ICBC profits jump 30% on fee growth

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China’s largest bank yesterday posted a 31 per cent gain in profits in its first set of results since it launched the world’s largest initial public offering last October.

ICBC’s net profit rose to Rmb49.8bn ($6.4bn) last year on the back of growing personal banking and wealth management businesses as China’s economy continued to prosper.

“All financial indicators are favourable,” Pan Gongsheng, the secretary to the board, told a press conference in Beijing.

State-owned ICBC, the world’s second largest bank by market value, made history last year when it launched a dual listing on both the Hong Kong and Shanghai stock exchanges, raising $21.2bn.

Jiang Jianqing, chairman, said the bank aimed for only a modest growth in its lending, in favour of less risky income from wealth management and other fee-based products. Last year, ICBC nearly doubled the amount of wealth management products it sold.

“In the past, the Chinese relied on rice and noodles when we were not so well-off. Now we eat beef and drink milk. This is similar in banking,” Mr Jiang said, referring to the bank’s increasingly diverse income streams.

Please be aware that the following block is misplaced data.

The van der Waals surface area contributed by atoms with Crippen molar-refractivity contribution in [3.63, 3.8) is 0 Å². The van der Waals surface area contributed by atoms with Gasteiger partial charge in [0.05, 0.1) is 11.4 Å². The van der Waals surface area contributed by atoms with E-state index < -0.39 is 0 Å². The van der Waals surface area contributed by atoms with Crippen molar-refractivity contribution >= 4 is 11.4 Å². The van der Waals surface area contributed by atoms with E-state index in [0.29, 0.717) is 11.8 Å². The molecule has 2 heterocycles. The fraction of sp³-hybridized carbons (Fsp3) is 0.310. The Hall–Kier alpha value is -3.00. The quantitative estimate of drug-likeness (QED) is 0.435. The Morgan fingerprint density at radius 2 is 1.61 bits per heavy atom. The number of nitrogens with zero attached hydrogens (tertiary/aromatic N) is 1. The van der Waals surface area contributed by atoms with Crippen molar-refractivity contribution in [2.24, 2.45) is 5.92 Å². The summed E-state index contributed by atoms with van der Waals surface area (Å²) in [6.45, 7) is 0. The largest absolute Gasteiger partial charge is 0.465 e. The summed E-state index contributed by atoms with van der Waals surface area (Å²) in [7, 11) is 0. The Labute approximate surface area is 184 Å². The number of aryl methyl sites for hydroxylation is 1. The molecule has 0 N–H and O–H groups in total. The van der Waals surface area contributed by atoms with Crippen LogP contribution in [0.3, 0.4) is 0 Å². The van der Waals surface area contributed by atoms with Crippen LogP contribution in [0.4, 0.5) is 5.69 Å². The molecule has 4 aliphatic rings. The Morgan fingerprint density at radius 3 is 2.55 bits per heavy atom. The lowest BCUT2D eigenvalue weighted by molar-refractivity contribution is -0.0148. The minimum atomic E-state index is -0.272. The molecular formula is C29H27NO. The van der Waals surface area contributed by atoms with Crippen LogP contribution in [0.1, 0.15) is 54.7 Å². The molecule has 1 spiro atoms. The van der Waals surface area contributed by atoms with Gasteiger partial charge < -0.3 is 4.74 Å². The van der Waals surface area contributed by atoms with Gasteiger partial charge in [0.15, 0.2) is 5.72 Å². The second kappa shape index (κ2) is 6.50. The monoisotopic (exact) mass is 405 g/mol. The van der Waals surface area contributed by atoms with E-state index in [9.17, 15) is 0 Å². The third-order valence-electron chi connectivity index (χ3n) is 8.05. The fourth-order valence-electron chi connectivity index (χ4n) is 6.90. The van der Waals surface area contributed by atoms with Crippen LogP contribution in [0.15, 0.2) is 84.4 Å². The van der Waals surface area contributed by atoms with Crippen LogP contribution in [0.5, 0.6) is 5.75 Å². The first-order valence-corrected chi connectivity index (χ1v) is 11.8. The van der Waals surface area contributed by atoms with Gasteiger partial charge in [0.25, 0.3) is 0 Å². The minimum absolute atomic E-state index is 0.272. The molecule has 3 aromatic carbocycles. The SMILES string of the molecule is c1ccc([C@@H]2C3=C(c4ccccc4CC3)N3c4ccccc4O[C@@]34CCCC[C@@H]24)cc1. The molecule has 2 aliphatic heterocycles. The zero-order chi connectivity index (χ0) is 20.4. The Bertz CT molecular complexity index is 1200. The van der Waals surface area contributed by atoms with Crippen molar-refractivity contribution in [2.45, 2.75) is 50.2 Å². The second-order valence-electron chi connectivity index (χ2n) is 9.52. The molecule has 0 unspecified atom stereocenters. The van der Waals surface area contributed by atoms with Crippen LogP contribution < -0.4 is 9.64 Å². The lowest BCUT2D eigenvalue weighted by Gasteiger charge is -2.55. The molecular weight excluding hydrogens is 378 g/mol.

He said the bank would look to overseas expansion and hoped to break into the investment banking sector and capital markets, within regulatory limits.

Analysts have long warned that Chinese banks’ reliance on loans expose them to credit risks and that any downturn in China’s economy could see non-performing loans rocket.

May Yan, vice-president of ratings agency Moody’s, said the strategy of emphasising wealth management and fee-based products would help reduce such risks, but increase costs.

“[ICBC rival] China Construction Bank, for example, is trying to lend more, because lending gives you bigger margins,” Ms Yan said.

ICBC’s non-performing loan ratio fell from 4.69 per cent in 2005 to 3.79 per cent last year, even as its loan book grew by around 10 per cent. However, special mention loans – loans most at risk of becoming non-performing – had increased in the second half of last year.

President Yang Kaisheng said ICBC aimed to lower its non-performing loan ratio three per cent within three years. The bank hopes to achieve this through measures such as differential credit policies, writing off non-performing loans earlier, and implementing a new risk management system.

Ms Yan said those targets would probably be achievable if the overall environment remains benign, “but our concern has always been if something happens to economy.”

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